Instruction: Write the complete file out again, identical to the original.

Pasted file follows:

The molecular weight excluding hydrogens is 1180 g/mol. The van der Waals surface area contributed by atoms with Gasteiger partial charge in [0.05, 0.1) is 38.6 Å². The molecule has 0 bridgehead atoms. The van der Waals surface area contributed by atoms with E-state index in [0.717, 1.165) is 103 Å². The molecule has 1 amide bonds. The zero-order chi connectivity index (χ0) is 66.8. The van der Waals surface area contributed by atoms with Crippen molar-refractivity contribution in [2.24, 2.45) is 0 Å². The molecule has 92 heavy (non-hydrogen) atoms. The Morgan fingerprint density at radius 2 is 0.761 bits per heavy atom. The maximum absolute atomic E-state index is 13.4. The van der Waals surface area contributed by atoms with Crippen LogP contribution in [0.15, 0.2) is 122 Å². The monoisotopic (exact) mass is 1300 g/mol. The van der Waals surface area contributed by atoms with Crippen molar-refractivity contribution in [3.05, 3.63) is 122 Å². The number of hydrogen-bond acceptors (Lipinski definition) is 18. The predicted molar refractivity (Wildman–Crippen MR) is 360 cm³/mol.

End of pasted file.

The molecular weight excluding hydrogens is 1180 g/mol. The van der Waals surface area contributed by atoms with Gasteiger partial charge in [0.05, 0.1) is 38.6 Å². The molecule has 0 bridgehead atoms. The van der Waals surface area contributed by atoms with E-state index in [0.717, 1.165) is 103 Å². The molecule has 1 amide bonds. The zero-order chi connectivity index (χ0) is 66.8. The van der Waals surface area contributed by atoms with Crippen molar-refractivity contribution in [2.24, 2.45) is 0 Å². The molecule has 92 heavy (non-hydrogen) atoms. The Morgan fingerprint density at radius 2 is 0.761 bits per heavy atom. The maximum absolute atomic E-state index is 13.4. The van der Waals surface area contributed by atoms with Crippen LogP contribution in [0.15, 0.2) is 122 Å². The monoisotopic (exact) mass is 1300 g/mol. The van der Waals surface area contributed by atoms with Crippen molar-refractivity contribution in [3.05, 3.63) is 122 Å². The number of hydrogen-bond acceptors (Lipinski definition) is 18. The predicted molar refractivity (Wildman–Crippen MR) is 360 cm³/mol.